I posted about an article a little while ago : Why Does So Much Ethical Fashion Look the Same? and wanted to follow-up with some of my favorite “ethical” fashion brands that DON’T look “the same.” By “the same”, I think the article meant neutral in color, oversized/generic in silhouette, but also subtly referred to the types of women who are primarily seen wearing said brands (“influencers” if you will): thin, caucasian, 30’s, moms.
If I may touch here on something I brought up when I mentioned the article in the first place, something which is obvious to me, but not in the article, or may not be obvious to everyone: there is so much more to ethical fashion/responsible style than what we see on instagram. There are more women out there wearing brands like Elizabeth Suzann, for example, who don’t look “the same” – we just don’t see them as often because they don’t have tens of thousands of followers on instagram. And there are other “ethical” fashion brands besides Tradlands, ES, Everlane, etc. etc.
It’s almost as if it doesn’t exist if it’s not on instagram.
Moving on though – I’m not entirely sure that’s of consequence, just something I felt like could have been brought up in the article. There is more to life/style/responsible consumerism than what we see on instagram.
But anyway, what is “ethical” fashion? I prefer “responsible” to ethical, and even sustainable, because it’s more broad, and I honestly feel like they’re both buzzwords and used to convey something that may not actually be there. To me, being a responsible consumer means I am educated about fabrics, manufacturing processes, supply chains, etc., and I therefore make informed, conscious choices about the clothing I buy. I also am aware of the emotional reasons I may be drawn to shopping, or buying a particular item.
“Responsible” fashion then, takes these things into account and can include items that are manufactured in a location or factory that adheres to higher standards for workers, are made from natural or organic materials, use innovative zero-waste technologies, employ artisans and pay them fairly, are independently-owned and transparent, size inclusive and so on. Being a responsible consumer also means shopping secondhand, repairing well-loved items, using what we have, avoiding polyester/plastics in clothes unless it’s recycled, and choosing to support independent designers, businesses and artisans whenever possible.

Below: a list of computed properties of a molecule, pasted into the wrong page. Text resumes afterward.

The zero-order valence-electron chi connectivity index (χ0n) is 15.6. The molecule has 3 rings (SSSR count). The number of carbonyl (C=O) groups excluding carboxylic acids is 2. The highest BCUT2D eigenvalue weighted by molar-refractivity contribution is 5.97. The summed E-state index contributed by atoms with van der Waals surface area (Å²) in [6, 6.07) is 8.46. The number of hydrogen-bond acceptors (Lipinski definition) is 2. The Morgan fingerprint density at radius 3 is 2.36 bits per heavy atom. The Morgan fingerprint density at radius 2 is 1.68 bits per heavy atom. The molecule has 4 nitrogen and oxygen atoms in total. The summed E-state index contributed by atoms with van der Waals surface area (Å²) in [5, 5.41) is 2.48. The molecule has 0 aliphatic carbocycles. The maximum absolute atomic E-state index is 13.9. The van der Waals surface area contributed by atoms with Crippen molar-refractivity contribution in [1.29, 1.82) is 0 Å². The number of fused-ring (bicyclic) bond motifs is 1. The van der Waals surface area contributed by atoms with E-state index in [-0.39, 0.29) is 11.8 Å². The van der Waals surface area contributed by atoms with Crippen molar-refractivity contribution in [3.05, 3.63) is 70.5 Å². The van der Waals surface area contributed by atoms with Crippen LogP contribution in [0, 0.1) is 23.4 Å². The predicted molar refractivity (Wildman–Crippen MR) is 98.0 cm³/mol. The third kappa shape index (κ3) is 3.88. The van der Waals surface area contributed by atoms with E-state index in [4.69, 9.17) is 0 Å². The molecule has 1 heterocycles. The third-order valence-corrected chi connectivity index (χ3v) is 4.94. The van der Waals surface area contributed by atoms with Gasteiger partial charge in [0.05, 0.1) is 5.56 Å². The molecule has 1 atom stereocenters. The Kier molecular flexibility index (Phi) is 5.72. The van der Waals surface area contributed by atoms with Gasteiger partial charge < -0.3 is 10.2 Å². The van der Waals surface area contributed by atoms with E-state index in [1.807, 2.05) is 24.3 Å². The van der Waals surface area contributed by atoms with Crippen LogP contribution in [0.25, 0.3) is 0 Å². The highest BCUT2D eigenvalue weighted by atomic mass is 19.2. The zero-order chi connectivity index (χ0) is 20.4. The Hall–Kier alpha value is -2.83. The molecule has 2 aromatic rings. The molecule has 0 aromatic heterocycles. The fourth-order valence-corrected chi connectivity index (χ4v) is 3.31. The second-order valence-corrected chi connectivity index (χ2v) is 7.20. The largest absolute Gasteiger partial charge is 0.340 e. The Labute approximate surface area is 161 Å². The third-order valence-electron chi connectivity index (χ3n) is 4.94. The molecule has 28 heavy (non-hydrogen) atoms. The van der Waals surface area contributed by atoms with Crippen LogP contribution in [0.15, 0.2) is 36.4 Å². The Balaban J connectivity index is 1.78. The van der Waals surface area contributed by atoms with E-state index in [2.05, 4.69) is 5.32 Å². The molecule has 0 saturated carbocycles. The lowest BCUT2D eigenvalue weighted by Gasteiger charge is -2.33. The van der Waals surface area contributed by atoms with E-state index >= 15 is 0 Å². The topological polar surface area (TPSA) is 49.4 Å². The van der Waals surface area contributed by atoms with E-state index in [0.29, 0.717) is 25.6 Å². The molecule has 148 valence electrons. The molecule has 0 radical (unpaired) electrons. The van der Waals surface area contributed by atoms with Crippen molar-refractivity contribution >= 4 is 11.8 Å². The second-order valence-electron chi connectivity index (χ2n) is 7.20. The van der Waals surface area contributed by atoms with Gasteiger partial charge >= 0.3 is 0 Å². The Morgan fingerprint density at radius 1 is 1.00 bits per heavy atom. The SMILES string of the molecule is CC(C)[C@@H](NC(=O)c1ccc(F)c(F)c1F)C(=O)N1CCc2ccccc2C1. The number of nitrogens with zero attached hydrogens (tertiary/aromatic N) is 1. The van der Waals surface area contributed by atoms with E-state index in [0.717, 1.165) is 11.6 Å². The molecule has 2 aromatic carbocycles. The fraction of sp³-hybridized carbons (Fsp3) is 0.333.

On to some designers/brands I love that are using more colors and pattern:
Ace & Jig – Ah…Ace & Jig. I never ever considered Ace & Jig for myself until recently, and now I have a deep appreciation for the textiles and designs. I’ll admit, I don’t get their styling (no pants? no bras??) very often, and I cannot bring myself to mix textiles/patterns yet, but I have really enjoyed learning about the textiles and supporting the company in the ways I have so far. On the top of the list for my next purchase? This Vivian dress:
Beklina is a wonderful small boutique, and also a house line by owner Lina Rennell, that features high curated items from independent designers and LOTS of color/patterns. FYI, she just launched new clogs with chunky, architectural heels that I am SUPER-intrigued about. And I love her basic sweaters (I have a couple). This new wrap style sweater is made from alpaca which is better for the environment than cashmere and better for the animals than wool, is beautiful, and would be so lovely over a dress, with wide leg pants, or jeans…
Alpaca wrap sweater | $180
Zuri Kenya – I think I first heard about this brand from a comment here, but now I’m all in. Zuri sources from traditional textile manufacturers in East Africa and garments are sewn at Soko in Kenya where they have an environmentally friendly factory and are bringing employment and empowerment to one of the highest risk areas of the country. I have my eye on this 24 Carrot Gold dress (I love the combination of colors! And…carrots!!):
A few other mentions:
Garmentory is THE BEST PLACE to browse through independent designers and boutiques and is a wonderful place to start a more responsible fashion journey.
Jamie + the Jones definitely does NOT shy away from color producing their popular raw silk tops in a rainbow of bright colors. This scrap dress is exactly that, made from scraps from other production:
Rachel Comey is one of my favorite designers now; she just knows how to dress women in an interesting, but very practical way. All of her pieces are very special IMO. I’m obsessed with this solicitous dress/caftan:
Mara Hoffman. Sigh.
Okay. You guys always have the best suggestions…what are your go-to brands for non-neutral or patterned responsible fashion??